Supporters of Christine Innes are saying that the two-time federal Liberal candidate was barred from competing in the coming Trinity-Spadina by-election because she refused to clear the way for incumbent MP Chrystia Freeland in the 2015 election, when federal riding boundaries are redrawn.
Two sources close to Ms. Innes denied that her campaign was guilty of “intimidation and bullying” – the reason stated in Thursday’s announcement that Liberal Leader Justin Trudeau will not allow her to run for his party.
In a statement, Ms. Innes said she was told previously that she would only be permitted to run in Trinity-Spadina if she “agreed in writing prior to the by-election to run in a pre-assigned riding that would be determined by the Leader of the Party’s unelected backroom advisors.”
The public battle has laid bare the kind of divisive infighting Mr. Trudeau has made clear he wants to avoid. He declared “the era of hyphenated Liberals” over after winning the Liberal leadership race, stating he would not tolerate infighting among so-called Chrétien or Martin Liberals.
Ms. Innes has twice run unsuccessfully in the riding. Her husband, Tony Ianno, was Liberal MP for the downtown riding from 1993 to 2006, when he was defeated by the NDP’s Olivia Chow. Ms. Chow’s departure from the NDP benches in the House of Commons to vie for the Toronto mayoralty creates an opportunity for the Liberals to regain turf they lost to her.
While the Innes statement did not elaborate on where the party wanted her to run in the next general election, the sources said it was Spadina-Fort York – a new riding that will include the southern chunk of what is currently Trinity-Spadina.
That would allow Ms. Freeland, a high-profile former journalist who won the riding of Toronto Centre in a by-election last year, to run in University-Rosedale – another new riding that will include parts of both her current constituency and Trinity-Spadina. Meanwhile, the redrawn riding of Toronto Centre would be reserved for Bill Morneau, the former C.D. Howe Institute chair being recruited by Mr. Trudeau as another star candidate.
Ms. Innes, however, did not want to rule out running in University-Rosedale, the part of Trinity-Spadina in which she lives. That led to a battle between her supporters and those of Ms. Freeland for control of the new University-Rosedale riding association that the Liberals are currently in the midst of establishing.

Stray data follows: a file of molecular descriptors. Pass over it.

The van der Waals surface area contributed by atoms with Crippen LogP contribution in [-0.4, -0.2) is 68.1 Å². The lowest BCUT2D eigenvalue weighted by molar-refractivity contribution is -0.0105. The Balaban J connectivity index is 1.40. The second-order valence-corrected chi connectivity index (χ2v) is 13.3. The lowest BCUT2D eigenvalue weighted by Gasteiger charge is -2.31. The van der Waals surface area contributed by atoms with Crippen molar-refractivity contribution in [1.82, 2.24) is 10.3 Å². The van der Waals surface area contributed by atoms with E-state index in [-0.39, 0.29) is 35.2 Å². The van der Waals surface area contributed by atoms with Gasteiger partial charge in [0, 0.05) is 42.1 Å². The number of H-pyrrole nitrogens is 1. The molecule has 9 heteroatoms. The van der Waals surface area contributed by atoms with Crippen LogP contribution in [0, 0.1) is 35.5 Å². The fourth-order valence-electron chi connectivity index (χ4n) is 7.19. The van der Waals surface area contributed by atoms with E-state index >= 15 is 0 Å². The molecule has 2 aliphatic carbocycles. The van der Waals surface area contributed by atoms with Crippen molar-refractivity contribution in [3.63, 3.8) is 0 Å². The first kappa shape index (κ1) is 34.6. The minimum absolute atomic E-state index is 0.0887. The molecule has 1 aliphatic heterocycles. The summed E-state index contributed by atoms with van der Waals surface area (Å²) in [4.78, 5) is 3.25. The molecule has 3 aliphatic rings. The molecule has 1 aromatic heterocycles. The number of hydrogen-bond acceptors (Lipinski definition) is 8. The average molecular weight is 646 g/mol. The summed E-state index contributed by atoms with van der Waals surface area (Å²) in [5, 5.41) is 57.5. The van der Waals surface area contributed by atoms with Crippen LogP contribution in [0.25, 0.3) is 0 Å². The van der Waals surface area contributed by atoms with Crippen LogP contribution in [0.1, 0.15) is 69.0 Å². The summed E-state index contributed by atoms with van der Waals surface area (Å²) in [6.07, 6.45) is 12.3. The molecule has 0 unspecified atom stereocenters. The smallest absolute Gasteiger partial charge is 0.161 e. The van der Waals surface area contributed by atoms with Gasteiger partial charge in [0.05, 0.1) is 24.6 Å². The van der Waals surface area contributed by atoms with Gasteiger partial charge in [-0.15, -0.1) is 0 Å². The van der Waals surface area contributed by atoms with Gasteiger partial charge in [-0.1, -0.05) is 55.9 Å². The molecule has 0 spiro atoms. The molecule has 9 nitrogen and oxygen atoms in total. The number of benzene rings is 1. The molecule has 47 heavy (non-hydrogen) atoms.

Supporters of Ms. Innes say they were winning that fight, which prompted the party’s demand that she commit to stepping aside, and punishment when she refused to do so.
A party official acknowledged the dispute about who would run where, but reiterated that “the only reason that she is not going to be a candidate is because of the way her campaign was acting.”
Ms. Innes was told previously, the official said, about complaints from Liberals in the riding of bullying by her campaign, but warnings went unheeded.
The issue of nominations is a touchy one for Mr. Trudeau, since the pledge to hold open nomination meetings in all ridings across Canada was a signature moment in his leadership campaign for the Liberal Party.
The move was designed to showcase his desire for a new grassroots approach to politics. Mr. Trudeau also promised that Liberal MPs would be able to vote more freely in the House of Commons, stating that he wanted to decentralize power away from the leader’s office.
Still, Liberals are quietly acknowledging that there is no way to prevent some form of intervention by Mr. Trudeau and his top advisers in the nomination process. For example, there is a clear sense in the party that candidates like Ms. Freeland had a leg up when she entered the Toronto-Centre nomination battle, given her credentials and ties to Mr. Trudeau’s team.
At the Liberal Party’s convention in February, Mr. Trudeau attended specific speeches and events, giving clear hints that he wanted some speakers to eventually join him in Ottawa.
“Justin has been very clear he does not want to appoint,” says Navdeep Bains, a former Ontario MP who is co-chair of the Ontario campaign. “That doesn’t mean he doesn’t have preferences. He is looking for skill sets … he is attracting good candidates.”